To sootzzs, thanks for your most helpful offer. I'll try to get back to you in the next day with my itinerary. If not, please remind me.

85
Lenses / Re: 300MM lens advice
« on: December 09, 2012, 03:58:42 AM »
Consider me another who's firmly in the Canon 300/2.8 L camp.
In the last 20 years I've owned two of them and they've never disappointed me. Well, except for the time the first one swallowed too much sea water! :(
And, my second one is just so incredibly sharp, even though I've worn most all the paint off it  ;) , I haven't seriously considered getting the II version.
In those same 20 years, I must have owned six or seven of the 70-200's (either the 2.8 or 4, IS or non-IS) along with three of its predecessor 80-200. It hasn't been until I got the latest 70-200/2.8 IS II, that I've found a lens that comes close to the performance of this amazing one.

86
Lenses / Recommendations for three weeks in the Middle East
« on: December 09, 2012, 03:21:45 AM »
I'm heading off to the Middle East (Egypt, Jordan and Israel) for three weeks, partly as vacation, but likely ninety percent for work (mostly editorial print clients).
While I'll spend most of my time traveling independently, there will be days when I'm with a group, so I'll need to keep what I carry to a manageable size and weight. The vast majority of what I'll be shooting will be outdoors, from dawn until after dusk.
My plan is to take three cameras (1DX and 1DS bodies, or perhaps a 7D as backup), four lenses, the 16-35 (II), 24-105, 70-200/2.8 (II), the 300/2.8, along with a 1.4 teleconverter. I'll carry this in a large backpack which I'll wear nearly all the time. In it I'll have my CF cards, a cable release, table tripod, perhaps an extra battery, as well as two or three spare UV filters.
Instead of a full-size tripod, I plan on taking a monopod (besides, it will likely serve as a hiking stick on the rough terrain I'll encounter). A laptop, two external hard drives, chargers and power cords will be carried separately.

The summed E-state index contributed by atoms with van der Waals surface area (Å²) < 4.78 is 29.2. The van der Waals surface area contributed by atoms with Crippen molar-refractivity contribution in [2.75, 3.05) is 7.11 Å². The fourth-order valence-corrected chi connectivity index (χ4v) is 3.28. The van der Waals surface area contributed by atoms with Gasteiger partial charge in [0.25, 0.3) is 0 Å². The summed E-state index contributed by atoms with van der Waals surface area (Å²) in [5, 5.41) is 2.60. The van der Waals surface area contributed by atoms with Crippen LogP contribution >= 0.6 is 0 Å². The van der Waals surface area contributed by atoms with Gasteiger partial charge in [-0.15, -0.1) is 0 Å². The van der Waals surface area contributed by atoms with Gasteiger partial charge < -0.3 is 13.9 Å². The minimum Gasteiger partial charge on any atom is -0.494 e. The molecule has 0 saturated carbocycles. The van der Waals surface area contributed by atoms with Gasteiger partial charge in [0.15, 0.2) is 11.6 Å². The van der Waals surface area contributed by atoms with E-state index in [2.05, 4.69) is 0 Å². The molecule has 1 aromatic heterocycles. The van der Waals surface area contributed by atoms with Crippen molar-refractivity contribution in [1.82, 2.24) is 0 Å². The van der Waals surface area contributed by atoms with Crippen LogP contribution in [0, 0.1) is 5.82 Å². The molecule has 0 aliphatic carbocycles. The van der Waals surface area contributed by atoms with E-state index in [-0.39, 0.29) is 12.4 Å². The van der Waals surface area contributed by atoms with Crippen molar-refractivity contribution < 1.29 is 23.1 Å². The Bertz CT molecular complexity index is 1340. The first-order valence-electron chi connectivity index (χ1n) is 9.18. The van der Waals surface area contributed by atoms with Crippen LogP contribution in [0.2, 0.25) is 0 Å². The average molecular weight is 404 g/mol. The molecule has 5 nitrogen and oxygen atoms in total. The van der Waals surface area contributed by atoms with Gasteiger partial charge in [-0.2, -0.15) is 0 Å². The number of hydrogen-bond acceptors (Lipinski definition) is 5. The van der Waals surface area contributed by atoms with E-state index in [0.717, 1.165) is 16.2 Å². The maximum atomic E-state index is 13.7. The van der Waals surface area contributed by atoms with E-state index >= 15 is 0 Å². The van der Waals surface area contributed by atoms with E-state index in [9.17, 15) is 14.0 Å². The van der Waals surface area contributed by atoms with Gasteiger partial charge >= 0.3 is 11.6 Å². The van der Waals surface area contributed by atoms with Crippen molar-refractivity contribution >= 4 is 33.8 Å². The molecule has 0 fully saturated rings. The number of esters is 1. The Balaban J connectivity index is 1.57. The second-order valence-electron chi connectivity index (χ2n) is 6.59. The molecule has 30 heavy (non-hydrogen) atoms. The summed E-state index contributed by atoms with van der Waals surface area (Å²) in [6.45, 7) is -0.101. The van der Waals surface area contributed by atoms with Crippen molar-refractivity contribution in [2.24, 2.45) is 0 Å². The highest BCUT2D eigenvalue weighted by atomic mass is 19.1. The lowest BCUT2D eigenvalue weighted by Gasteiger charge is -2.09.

I'll likely work wearing two bodies around my neck, typically one with the wide zoom, the other having the long, although I'm sure at times the 300 (without or with the 1.4 x) will be the lens of choice. I'm thinking the 24-105  will be the least used. I'm not much of a normal lens user, and I'm only carrying this to fill a gap.
Now, I'm wondering what I might be missing. I don't have any glass faster than f:2.8, but figure that, between the high ISO capability of the 1DX, my table and mono pods, as well as IS, I'll be fine for most anything I should encounter. And, other than the one on the 7D, I don't plan on taking a flash (and may not even use that). But, I am considering a folding reflector if I can fit it in the pack.
I'm fit and a pretty fair hiker, so carrying the 35 or so pounds won't be the issue nearly as much as space and convenience. What would be your suggestions I add or ditch?


87
Lenses / Re: X-mas: 16-35mm 2.8 ii vs. canon 50mm 1.2
« on: November 19, 2012, 01:03:16 AM »
SJT, I have photographed sailing professionally since my early twenties, so hopefully what has served me well will work for you. While shooting boat-to-boat I'll use the 70-200 and 300 as my standard lenses and often work with longer ones, what I find I need for onboard shots is almost always wide. I think you'll find the 16-35 a perfect fit most all the time and the 50 will be too tight.

I've attached the following pictures, both taken with this lens. To give you a better sense of scale, the boats are, respectively, 44 and 35 feet in length.

88
Lenses / Re: X-mas: 16-35mm 2.8 ii vs. canon 50mm 1.2
« on: November 18, 2012, 10:39:16 AM »